Mural panels on East Didsbury railway bridge
Station side of the bridge – left to right.
Emily Williamson (1855-1936) Co-founder of RSPB. She lived at The Croft in Fletcher Moss Gardens (near the tennis courts) with her husband, Robert. In 1889 she formed the Society for the Protection of Birds, which fought against the cruelty to birds whose plumage was used in fashion. The Great Crested Grebe, pictured next to her, was hunted to near extinction for its long feathers.
Louis Paulhan’s bi-plane. On 28th April 1910 Louis flew his bi-plane from London to Manchester in a race organised by the Daily Mail and landed in a clover field close to Fog Lane. Paulhan Road off Parrswood Road and Brayside Road was named to commemorate the event.
Daniel Adamson. (1820-1890) Engineer and Manchester Ship Canal pioneer. The decision to build the canal was signed in the Lodge at The Towers on 27th April 1882. There is a blue plaque to commemorate this.
The plaque on Simon’s bridge, which crosses the River Mersey, linking Didsbury and Northenden. Before this existed, the only two means of crossing the river were the bridge on Manchester Road near the Waterside Hotel and the bridge in Northenden. The bridge was gifted to the people of Didsbury by Henry Simon (1835-1889). He was the founder of Simon Engineering and Simonsway in Wythenshawe is named after him. Following the death of Charles Hallé he helped to ensure the future of the Hallé Orchestra. He lived at Lawnhurst which is next to Barlow Medical Centre.
Worker bees, the symbol of Manchester’s industrial past, are still used to this day.
Tesco’s side of the bridge
Andrew Carnegie (1835-1919). A Scottish-American industrialist and philanthropist and one of the richest Americans in history. Alderman Fletcher Moss (1843-1909) was unhappy that Didsbury did not have a library and approached Andrew Carnegie to fund the building of one for the people of Didsbury. The library, now a Grade 2 listed building, was designed by Henry Price, Manchester’s city architect at that time and was opened in 1915 with a golden key. Carnegie also funded Chorlton Library and Withington Baths, as well as around 660 other Carnegie libraries in the United Kingdom and Ireland.
Margaret Ashton (1856-1937). The first female councillor in Manchester, representing Manchester Withington and a member of the Education Committee. Her portrait should have been hung in the Council Chamber, but the male members of the Council passed a law to prevent this. As a consequence, she resigned. The portrait was found and restored several years ago and is now in safe storage until the re-opening of Manchester Town Hall in 2024. She was Chair of Child Welfare and promoted free milk for mothers and babies, founding the Manchester Babies Hospital in 1914 and living on Kingston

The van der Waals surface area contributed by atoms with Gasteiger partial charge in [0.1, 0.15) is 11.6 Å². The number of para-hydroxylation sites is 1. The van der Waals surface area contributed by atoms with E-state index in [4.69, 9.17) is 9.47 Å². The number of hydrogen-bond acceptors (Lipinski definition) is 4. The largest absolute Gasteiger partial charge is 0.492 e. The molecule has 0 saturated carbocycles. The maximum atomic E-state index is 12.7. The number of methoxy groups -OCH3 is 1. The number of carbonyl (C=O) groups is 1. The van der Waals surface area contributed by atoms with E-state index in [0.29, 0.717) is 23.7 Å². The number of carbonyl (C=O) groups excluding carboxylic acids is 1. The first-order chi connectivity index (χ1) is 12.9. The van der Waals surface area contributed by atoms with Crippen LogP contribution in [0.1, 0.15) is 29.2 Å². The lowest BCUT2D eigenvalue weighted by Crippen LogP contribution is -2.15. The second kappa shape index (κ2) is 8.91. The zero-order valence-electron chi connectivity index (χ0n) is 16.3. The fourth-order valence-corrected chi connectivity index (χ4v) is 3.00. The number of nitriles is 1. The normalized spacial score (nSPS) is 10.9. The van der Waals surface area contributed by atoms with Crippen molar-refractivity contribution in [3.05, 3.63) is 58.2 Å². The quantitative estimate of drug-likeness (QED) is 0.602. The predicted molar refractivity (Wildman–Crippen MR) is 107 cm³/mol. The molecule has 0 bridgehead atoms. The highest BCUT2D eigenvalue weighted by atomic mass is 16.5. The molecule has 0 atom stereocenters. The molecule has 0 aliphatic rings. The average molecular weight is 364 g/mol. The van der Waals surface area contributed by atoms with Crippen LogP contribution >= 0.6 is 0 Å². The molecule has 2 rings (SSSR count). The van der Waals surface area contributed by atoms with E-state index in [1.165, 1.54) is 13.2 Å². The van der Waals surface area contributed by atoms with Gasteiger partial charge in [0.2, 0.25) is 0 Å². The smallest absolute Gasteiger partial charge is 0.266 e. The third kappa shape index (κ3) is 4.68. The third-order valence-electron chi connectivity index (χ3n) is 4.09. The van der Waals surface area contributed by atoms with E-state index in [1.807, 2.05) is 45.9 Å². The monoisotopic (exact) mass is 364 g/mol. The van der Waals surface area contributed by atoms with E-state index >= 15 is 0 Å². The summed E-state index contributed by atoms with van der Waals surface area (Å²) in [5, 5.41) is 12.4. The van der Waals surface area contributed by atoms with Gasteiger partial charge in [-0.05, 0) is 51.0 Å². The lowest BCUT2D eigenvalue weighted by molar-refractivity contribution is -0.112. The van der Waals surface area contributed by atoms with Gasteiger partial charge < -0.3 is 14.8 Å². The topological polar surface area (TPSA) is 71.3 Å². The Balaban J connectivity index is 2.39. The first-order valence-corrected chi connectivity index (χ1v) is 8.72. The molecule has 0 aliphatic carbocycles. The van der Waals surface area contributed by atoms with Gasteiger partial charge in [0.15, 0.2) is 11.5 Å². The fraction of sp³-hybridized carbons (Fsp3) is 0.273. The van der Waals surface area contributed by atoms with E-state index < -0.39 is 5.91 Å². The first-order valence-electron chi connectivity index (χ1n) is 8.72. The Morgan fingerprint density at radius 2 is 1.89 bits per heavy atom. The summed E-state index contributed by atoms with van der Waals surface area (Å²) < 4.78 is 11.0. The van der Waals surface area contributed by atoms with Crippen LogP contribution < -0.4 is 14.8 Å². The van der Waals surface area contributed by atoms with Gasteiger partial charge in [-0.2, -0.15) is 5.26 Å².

Dame Kathleen Ollerenshaw neé Timpson. (1912-2014). She was the granddaughter of the founder of the Wythenshawe shoe factory. Deaf from the age of eight, she became an eminent mathematician and leading expert on magic number lattices. She was Lord Mayor of Manchester from 1975-1976 and High Sheriff of Greater Manchester from 1978-1979. In 1970 she received the title of Dame for her contribution to the field of education. She lived at Broome House on Wilmslow Road.
Other images on the bridge include:
The Eagle gate, the entrance to the Old Parsonage and the Parsonage Gardens, the former home of Alderman Fletcher Moss (1843-1919). In 1915 he gifted his house and land to the City of Manchester, part of which is now Fletcher Moss Park.
Rhodes Memorial Clock Tower. Built to commemorate Dr John Milson Rhodes (1847-1909) who was a general practitioner in Didsbury and a pioneer of social reform. He carried out work for the poor and those suffering from TB and epilepsy. He founded what is now the National Epilepsy Centre in Chelford, Cheshire. The plaque on the tower describes him as “A FRIEND TO HUMANITY”.
The BAFTA mask and sketches, designed in 1955 by US sculptor Mitzi Cunliffe (1918-2006). She lived at 18 Cranmer Road off Fog Lane, where a Civic Plaque was unveiled in 2018. Many of her sculptures can still be seen in and around Manchester.
Fletcher Moss Rangers FC badge. The club was established in 1986 and is still thriving. It is a registered charity and an FA Charter Standard Community club. Notable professional players who began their early football training at the club include Wes Brown, Jesse Lingard, Ravel Morrison, Danny Welbeck, Tyler Blackett and Marcus Rashford.
Molecules which represent graphene. Professors Andre Geim and Konstantin Novoselov rediscovered and investigated graphene whilst working at the University of Manchester in 2004. They lived in Didsbury during this period. In 2010 they were jointly awarded the Nobel Prize for Physics for their “ground-breaking experiments regarding the two-dimensional material, graphene”.
The artist. Russell Meehan aka Qubek of Mural Life.